If it cannot be proven that the seller had fraudulent intent in hiding a defect in the property, the sale would be voetstoots. The purchaser still has the option to claim damages from the seller based on a misrepresentation if it can be shown that the seller was aware of the defect and failed to disclose it to the purchaser.
Also be aware that the Consumer Protection Act is applicable to sales transactions where the seller is a property developer or speculator. In these cases, if the latent defects are not disclosed or if the property bought by the purchaser differs materially from the specifications, the purchaser may have the right to refuse to take the transfer. The CPA carries certain warranties which cannot be contracted out of. It protects the purchaser despite a voetstoots clause being in the Deed of Sale.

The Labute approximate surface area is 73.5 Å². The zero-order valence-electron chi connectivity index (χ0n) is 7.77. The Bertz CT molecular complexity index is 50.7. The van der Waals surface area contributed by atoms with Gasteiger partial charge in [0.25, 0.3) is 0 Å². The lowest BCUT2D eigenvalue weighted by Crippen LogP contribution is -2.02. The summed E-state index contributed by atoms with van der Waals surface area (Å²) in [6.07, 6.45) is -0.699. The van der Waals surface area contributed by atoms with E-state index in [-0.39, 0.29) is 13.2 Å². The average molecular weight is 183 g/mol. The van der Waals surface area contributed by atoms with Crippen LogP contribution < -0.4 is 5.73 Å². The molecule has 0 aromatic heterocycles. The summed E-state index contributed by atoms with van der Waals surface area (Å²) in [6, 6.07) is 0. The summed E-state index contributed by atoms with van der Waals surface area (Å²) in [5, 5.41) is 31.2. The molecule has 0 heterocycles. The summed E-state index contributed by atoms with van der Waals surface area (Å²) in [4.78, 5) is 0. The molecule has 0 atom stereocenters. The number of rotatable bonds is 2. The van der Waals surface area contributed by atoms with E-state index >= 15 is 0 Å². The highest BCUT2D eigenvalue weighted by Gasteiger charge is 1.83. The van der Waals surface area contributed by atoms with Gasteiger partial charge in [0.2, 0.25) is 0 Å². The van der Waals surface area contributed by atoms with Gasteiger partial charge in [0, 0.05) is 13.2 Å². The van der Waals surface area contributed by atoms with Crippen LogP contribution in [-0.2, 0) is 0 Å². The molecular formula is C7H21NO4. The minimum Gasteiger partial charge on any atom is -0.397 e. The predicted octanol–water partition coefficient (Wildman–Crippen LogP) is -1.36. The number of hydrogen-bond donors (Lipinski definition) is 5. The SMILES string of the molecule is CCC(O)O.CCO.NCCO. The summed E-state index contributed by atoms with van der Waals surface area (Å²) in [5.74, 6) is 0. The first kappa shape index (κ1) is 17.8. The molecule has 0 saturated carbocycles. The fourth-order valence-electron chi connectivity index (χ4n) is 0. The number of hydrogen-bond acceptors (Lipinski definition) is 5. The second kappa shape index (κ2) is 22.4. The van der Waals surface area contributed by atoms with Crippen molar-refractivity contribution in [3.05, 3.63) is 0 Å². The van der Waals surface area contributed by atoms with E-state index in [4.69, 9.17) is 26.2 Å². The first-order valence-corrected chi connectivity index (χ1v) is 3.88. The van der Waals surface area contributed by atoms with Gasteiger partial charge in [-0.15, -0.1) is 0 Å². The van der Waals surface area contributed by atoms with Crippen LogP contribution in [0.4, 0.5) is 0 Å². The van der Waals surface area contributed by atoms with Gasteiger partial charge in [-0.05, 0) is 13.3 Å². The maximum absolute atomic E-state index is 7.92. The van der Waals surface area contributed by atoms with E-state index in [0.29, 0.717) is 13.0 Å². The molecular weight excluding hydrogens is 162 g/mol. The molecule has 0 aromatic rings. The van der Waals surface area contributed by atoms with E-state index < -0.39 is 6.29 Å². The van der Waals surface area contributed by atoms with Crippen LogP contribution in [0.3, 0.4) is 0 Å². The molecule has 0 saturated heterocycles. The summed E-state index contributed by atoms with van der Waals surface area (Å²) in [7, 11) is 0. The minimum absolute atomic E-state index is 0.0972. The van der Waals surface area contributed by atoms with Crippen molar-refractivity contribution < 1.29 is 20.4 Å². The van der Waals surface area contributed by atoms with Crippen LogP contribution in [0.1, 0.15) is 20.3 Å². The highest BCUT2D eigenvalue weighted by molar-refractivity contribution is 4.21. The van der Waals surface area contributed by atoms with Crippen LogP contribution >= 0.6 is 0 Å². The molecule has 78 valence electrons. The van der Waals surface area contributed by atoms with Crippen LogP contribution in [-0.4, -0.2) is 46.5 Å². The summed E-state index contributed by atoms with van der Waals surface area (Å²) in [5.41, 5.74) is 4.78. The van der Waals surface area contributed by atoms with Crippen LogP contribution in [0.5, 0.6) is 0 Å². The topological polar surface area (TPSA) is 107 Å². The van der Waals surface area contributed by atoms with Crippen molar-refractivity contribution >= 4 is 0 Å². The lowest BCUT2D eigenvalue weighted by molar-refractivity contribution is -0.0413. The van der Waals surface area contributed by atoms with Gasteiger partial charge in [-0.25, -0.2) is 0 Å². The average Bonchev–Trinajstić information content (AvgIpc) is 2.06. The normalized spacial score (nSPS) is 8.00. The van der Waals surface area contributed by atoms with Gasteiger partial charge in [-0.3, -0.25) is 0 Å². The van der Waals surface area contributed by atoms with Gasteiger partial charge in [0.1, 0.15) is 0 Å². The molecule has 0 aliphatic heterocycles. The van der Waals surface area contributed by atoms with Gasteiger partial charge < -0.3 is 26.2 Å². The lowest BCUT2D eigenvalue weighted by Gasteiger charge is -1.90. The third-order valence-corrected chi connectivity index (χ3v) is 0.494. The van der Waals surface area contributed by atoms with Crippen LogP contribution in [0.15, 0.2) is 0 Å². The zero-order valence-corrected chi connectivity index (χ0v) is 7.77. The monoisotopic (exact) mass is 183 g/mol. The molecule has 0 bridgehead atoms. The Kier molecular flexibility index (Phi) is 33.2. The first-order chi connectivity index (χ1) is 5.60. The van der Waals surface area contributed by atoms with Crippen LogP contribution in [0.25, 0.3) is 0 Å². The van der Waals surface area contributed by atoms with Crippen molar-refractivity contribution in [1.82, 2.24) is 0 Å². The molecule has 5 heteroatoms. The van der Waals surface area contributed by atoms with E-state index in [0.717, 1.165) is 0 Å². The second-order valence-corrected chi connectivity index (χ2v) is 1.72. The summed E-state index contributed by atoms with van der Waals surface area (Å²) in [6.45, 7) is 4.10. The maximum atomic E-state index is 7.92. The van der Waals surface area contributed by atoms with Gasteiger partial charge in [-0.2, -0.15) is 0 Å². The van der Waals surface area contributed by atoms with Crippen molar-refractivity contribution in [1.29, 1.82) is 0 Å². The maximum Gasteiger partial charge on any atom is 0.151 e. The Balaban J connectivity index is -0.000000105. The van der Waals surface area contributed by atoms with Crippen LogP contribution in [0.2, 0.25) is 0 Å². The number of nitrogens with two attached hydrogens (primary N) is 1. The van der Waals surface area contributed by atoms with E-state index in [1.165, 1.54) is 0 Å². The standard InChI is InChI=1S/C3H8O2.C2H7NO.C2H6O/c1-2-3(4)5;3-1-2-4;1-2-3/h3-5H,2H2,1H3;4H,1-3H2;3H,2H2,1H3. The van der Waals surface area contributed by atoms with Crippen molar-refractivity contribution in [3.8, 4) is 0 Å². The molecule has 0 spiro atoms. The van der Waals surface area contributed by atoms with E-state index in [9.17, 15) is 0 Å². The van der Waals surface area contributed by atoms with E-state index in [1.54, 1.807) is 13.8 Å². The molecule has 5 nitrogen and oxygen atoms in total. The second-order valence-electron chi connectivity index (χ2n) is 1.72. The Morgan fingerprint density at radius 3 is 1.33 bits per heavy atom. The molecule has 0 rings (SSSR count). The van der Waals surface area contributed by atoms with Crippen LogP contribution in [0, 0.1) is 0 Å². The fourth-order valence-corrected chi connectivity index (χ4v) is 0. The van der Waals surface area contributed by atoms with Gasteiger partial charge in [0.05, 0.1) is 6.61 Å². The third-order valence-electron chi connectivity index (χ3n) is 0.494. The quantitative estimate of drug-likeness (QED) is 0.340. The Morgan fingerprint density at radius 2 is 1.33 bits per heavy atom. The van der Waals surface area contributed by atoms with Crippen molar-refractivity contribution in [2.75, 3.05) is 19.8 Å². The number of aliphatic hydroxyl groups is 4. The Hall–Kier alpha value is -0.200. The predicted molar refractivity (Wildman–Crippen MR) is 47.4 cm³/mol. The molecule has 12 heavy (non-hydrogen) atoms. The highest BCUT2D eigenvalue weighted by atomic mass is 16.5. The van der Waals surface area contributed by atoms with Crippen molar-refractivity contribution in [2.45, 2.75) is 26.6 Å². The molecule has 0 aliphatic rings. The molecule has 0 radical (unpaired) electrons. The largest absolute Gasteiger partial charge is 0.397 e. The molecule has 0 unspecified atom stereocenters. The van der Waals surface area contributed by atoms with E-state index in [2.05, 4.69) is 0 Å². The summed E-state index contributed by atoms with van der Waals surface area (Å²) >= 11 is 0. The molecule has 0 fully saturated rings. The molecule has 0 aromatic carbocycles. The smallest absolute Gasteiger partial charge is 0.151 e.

In conclusion, the purchaser must take great care to do their homework and refrain from signing an offer until they are 100% sure they want and can afford the property.
Protections Afforded to Tenants by the Consumer Protection ActAt the forefront of consumer protection law in South Africa is the Consumer Protection Act (the “CPA”). Section 14 of the CPA is of particular importance to the landlord-tenant relationship, but it may not...